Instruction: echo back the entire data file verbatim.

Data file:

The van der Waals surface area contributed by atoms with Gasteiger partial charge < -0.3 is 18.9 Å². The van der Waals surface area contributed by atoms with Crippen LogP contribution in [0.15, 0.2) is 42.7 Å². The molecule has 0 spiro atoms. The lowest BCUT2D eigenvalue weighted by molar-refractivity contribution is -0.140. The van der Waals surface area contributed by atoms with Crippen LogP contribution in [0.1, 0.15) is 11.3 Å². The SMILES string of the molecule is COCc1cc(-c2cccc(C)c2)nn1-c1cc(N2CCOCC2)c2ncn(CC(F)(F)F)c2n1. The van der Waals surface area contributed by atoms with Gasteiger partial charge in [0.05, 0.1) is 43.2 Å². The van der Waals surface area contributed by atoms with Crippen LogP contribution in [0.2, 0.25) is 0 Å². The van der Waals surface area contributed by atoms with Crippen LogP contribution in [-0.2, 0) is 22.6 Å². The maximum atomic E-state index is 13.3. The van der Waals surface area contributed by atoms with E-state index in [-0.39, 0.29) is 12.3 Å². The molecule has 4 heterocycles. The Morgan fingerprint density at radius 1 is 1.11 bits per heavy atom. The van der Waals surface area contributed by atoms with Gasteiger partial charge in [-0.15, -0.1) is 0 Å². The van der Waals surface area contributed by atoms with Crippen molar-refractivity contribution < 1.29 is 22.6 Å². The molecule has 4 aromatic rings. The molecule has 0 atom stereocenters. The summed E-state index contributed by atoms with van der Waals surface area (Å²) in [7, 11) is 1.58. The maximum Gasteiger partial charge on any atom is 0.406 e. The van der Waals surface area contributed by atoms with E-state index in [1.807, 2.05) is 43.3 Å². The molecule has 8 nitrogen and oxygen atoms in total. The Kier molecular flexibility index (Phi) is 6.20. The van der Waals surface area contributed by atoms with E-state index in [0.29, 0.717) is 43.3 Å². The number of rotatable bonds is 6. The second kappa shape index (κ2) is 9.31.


The van der Waals surface area contributed by atoms with Gasteiger partial charge < -0.3 is 18.9 Å². The van der Waals surface area contributed by atoms with Crippen LogP contribution in [0.15, 0.2) is 42.7 Å². The molecule has 0 spiro atoms. The lowest BCUT2D eigenvalue weighted by molar-refractivity contribution is -0.140. The van der Waals surface area contributed by atoms with Crippen LogP contribution in [0.1, 0.15) is 11.3 Å². The SMILES string of the molecule is COCc1cc(-c2cccc(C)c2)nn1-c1cc(N2CCOCC2)c2ncn(CC(F)(F)F)c2n1. The van der Waals surface area contributed by atoms with Gasteiger partial charge in [0.05, 0.1) is 43.2 Å². The van der Waals surface area contributed by atoms with Crippen LogP contribution in [0.2, 0.25) is 0 Å². The van der Waals surface area contributed by atoms with Crippen LogP contribution in [-0.2, 0) is 22.6 Å². The maximum atomic E-state index is 13.3. The van der Waals surface area contributed by atoms with E-state index in [-0.39, 0.29) is 12.3 Å². The molecule has 4 heterocycles. The Morgan fingerprint density at radius 1 is 1.11 bits per heavy atom. The van der Waals surface area contributed by atoms with Gasteiger partial charge in [-0.15, -0.1) is 0 Å². The van der Waals surface area contributed by atoms with Crippen molar-refractivity contribution < 1.29 is 22.6 Å². The molecule has 4 aromatic rings. The molecule has 0 atom stereocenters. The summed E-state index contributed by atoms with van der Waals surface area (Å²) in [7, 11) is 1.58. The maximum Gasteiger partial charge on any atom is 0.406 e. The van der Waals surface area contributed by atoms with E-state index in [1.807, 2.05) is 43.3 Å². The molecule has 8 nitrogen and oxygen atoms in total. The Kier molecular flexibility index (Phi) is 6.20. The van der Waals surface area contributed by atoms with E-state index in [0.29, 0.717) is 43.3 Å². The number of rotatable bonds is 6. The second kappa shape index (κ2) is 9.31.